• We have taken steps to incentivise pension funds and shareholders to take sustainability into account in their investment decisions.


  • Securitisation was already mentioned several times. Our recently agreed rules on securitisation introduce environmental, social and governance criteria, in particular by requiring the disclosure of available data on the environmental impact of residential mortgages and auto-loans packaged in securitisations.


We believe that deep and efficient capital markets can make a strong contribution to funding the transition to sustainable societies.

Investment needs are far too large to be met only from the public purse.

We need to reconfigure the economic and financial system so that private capital is directed towards more sustainable uses.

There is also a financial stability dimension. Long-term investment decisions must properly internalise environmental and other risks if financial systems are to be resilient.


But we believe the broader challenge is more fundamental than that.

For truly sustainable development from an economic, social and environmental perspective, we need a deeper re-engineering of the financial system.

This means developing an overall vision of sustainable finance and clear criteria for what is green or sustainable.

We have created a High-Level Expert Group to help us to develop this strategy. 


We are now awaiting their interim report to hear how they are getting on,


and we are inviting all interested parties to attend a stakeholder conference which will follow.


To expand green and sustainable asset markets and further develop green products, we need to give institutional and retail investors legal certainty.


In other words, a clearer understanding and more trust in the green or sustainable nature of investment projects.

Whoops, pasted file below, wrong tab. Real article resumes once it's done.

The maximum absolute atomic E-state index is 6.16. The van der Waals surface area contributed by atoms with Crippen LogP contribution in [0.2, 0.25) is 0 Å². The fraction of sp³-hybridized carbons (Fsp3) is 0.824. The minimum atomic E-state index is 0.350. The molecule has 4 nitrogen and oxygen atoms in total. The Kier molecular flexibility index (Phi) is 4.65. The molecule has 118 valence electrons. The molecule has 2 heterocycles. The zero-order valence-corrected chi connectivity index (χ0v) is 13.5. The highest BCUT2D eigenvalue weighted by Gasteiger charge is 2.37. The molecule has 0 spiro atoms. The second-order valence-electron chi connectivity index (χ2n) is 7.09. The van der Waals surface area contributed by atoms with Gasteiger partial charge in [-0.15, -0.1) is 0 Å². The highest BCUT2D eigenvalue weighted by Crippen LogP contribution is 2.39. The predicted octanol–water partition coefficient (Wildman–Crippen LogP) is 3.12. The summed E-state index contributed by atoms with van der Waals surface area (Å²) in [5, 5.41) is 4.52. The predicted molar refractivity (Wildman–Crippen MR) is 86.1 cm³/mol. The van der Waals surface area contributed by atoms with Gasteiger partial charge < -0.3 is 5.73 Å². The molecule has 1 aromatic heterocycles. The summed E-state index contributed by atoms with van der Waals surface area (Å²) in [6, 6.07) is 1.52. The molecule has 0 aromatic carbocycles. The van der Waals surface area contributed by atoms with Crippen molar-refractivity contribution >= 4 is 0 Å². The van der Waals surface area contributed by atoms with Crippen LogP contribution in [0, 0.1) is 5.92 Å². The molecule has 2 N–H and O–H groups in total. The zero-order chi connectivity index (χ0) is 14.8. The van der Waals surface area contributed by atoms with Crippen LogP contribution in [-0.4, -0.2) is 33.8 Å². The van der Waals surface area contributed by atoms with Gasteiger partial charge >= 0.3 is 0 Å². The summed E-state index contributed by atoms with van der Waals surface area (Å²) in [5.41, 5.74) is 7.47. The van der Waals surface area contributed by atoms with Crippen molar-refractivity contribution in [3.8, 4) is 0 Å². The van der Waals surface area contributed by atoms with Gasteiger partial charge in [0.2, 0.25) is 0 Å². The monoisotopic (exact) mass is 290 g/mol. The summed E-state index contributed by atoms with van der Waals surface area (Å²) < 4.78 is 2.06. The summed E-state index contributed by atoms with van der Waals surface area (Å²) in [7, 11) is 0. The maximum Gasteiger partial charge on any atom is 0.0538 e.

This will help them better direct their capital towards a long-term impact.


So for green finance, this would have to include:

  • commonly agreed definitions,


  • transparency on risks,


  • and common standards and labels to make sure that investments comply with strict criteria and have a measurable positive environmental impact. In a sense, that there is no green-washing.

The High-Level Expert Group is also looking into this.


We see that Europe is already becoming an investment destination for low-carbon investment.

We believe this is just the beginning. We should aim to be the global centre of gravity for green assets and investments. 

We also need to attract those investors who are looking to fund the transition to the low-carbon economy. For this, Europe has to offer better regulation, concrete targets and standards.

This puts the work of the High-Level expert group in a new light.


But the Commission is not only waiting for the expert group to conclude its work.

Our flagship project for stronger and more integrated capital markets - the Capital Markets Union - has already a strong sustainability dimension.

Over the past 20 months, we have delivered more than half (20/33) of the measures announced in our Action Plan, which will help free up funding for businesses in all stages of their development, to fuel innovation and growth.

Brexit makes this task even more important. As our largest financial centre is leaving the single market, the rest of the EU economy needs deeper and more integrated capital markets more than ever.

That is why on Thursday we will be entering phase two, by taking stock of what we have already achieved and putting forward new actions significantly raising our level of ambition for integrating EU capital markets by 2019.

The mid-term review proposes also some new examples of work that we need to deliver:

  • We need to be consistent throughout the investment chain in integrating green and sustainability considerations, for example by clarifying fiduciary duties of asset owners and asset managers.


  • We will need to look at rating methodologies, as well as the investment mandates of institutional investors and asset managers.


  • Above all, we are proposing to evaluate sustainability considerations systematically as part of upcoming reviews of financial legislation.


    On this I am grateful for your input and the input of the European Parliament.


Thank you very much.